Sculpture Saturday: Seville

In the lovely Maria Luisa Park in Seville is a monument to the Spanish poet Gustavo Adolfo Becquer and his poem Amor Eterno (Eternal Love). The statue depicts three women symbolizing the three states of love, excited love, possessed love and love lost. Behind them are two bronze pieces, ‘wounded love’ and ‘love hurts’ and a lifesize statue of the poet Becquer. The group of female figures is sculpted from a single piece of marble.

Glorieta de Becquer –  Monument was constructed in 1911 by Lorenzo Coullaut-Valera, in collaboration with the architect Juan Talavera Heredia and Catalan sculptor Federico Bechini.

The Cypress tree around which the monument is located was planted in 1850, according to some, and in 1870 according to others, and it is one of the individual trees of the Parque de Maria Luisa. The monument can be found along the Avenue de Becquer at the roundabout of the same name.

View from the other side with statue of the poet Becquer and the two bronze figures with the seated females.

Hundreds of trees line the avenues with exotic touches provided by colourful tiled benches and Moorish fountains and pools and there are numerous seats around the park and the famous monument from which to enjoy this beautiful green space close to the River Guadalquivir..

The park was the site of the Expo 29, which had the Plaza de Espana as its centrepiece. My favourite way to see the park is to take a carriage ride through it – and yes, I know it’s a bit touristy and kitschy but nevertheless, it is a magical way to view this park. Large enough never to feel crowded, it is also a delightful place for a quiet stroll, a kids’ runabout, or a boat ride.  A more energetic option is a bike for four with sunshade – the front seats have belts to strap wriggly young children in safely. They are for hire in the road opposite Plaza de España.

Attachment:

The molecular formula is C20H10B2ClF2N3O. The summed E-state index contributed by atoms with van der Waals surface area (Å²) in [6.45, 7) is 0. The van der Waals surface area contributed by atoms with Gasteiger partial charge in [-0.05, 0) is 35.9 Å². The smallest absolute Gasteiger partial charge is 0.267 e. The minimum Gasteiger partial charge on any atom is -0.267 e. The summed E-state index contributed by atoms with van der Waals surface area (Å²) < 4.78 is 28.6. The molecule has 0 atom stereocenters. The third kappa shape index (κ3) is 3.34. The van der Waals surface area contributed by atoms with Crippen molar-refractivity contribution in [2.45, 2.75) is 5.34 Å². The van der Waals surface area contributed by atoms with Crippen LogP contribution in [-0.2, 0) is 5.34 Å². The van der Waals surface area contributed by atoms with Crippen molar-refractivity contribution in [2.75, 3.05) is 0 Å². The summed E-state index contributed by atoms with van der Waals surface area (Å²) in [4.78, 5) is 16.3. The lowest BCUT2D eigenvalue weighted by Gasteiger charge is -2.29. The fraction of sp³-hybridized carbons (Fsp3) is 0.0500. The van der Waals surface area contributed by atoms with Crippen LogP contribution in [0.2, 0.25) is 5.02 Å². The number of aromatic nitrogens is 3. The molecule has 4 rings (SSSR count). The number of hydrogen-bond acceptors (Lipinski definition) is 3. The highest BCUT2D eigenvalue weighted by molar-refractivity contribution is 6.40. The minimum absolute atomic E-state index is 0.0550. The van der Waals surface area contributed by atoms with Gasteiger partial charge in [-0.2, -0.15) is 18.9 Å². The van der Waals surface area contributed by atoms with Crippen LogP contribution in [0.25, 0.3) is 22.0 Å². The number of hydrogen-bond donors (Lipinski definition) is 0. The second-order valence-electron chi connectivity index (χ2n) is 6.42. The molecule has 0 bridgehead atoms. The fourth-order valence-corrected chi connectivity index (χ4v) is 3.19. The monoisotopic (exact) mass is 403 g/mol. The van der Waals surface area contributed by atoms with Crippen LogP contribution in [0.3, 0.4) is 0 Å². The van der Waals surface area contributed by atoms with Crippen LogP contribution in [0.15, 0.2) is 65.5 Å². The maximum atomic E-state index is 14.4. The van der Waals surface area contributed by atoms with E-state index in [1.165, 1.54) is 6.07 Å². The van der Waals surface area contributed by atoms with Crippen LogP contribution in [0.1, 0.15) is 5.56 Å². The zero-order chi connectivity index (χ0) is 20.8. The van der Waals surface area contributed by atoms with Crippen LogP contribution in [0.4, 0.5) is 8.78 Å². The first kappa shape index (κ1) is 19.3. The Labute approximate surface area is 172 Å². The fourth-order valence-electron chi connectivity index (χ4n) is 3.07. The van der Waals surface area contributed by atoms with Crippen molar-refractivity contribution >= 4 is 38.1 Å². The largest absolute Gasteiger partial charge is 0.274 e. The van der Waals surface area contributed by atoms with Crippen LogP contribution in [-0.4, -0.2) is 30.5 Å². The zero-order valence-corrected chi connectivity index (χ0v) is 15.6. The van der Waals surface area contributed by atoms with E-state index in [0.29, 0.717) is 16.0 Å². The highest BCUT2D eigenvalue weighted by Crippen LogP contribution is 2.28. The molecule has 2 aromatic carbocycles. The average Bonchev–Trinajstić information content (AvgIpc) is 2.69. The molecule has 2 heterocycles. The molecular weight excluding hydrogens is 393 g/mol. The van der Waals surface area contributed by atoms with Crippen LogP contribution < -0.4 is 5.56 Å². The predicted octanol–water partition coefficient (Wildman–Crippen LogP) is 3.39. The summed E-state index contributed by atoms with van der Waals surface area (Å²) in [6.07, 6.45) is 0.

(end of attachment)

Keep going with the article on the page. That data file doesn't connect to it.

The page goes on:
8 thoughts on “Sculpture Saturday: Seville

      1. To be honest, at the time of my visit to Seville I had not been touched by the charm of the Plazza de Espana which I found a little too baroque, with the passage of time I recognise my error of judgement which I hope to correct now that I am in Europe on a more permanent basis.

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  1. Lots of things in Spain can overpower, seeming to be well over-the-top, but it all goes to make up a marvellous tapestry that has sections for everyone. It is a cliche, but it is a country of passions, of black and white, and the rococco/baroque is all part of this I feel. So I wouldn’t say your reaction is an error of judgment, it’s just how you felt at the time and may still feel when you see it again. There’s room for all tastes.

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  2. Seville was such a wonderful city to visit and although I didn’t see that statue we did take a carriage ride from the Alcazar through the streets to the Plaza. Your mention of that brought back very happy memories! and it’s a fantastic way to view the city 🙂

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    1. I’m glad you agree with me. Some people shy away from the carriage ride but it’s so romantic going through the tree-lined streets that smell of orange blossom and the ride in the park is absolutely fabulous. I’d do it again!

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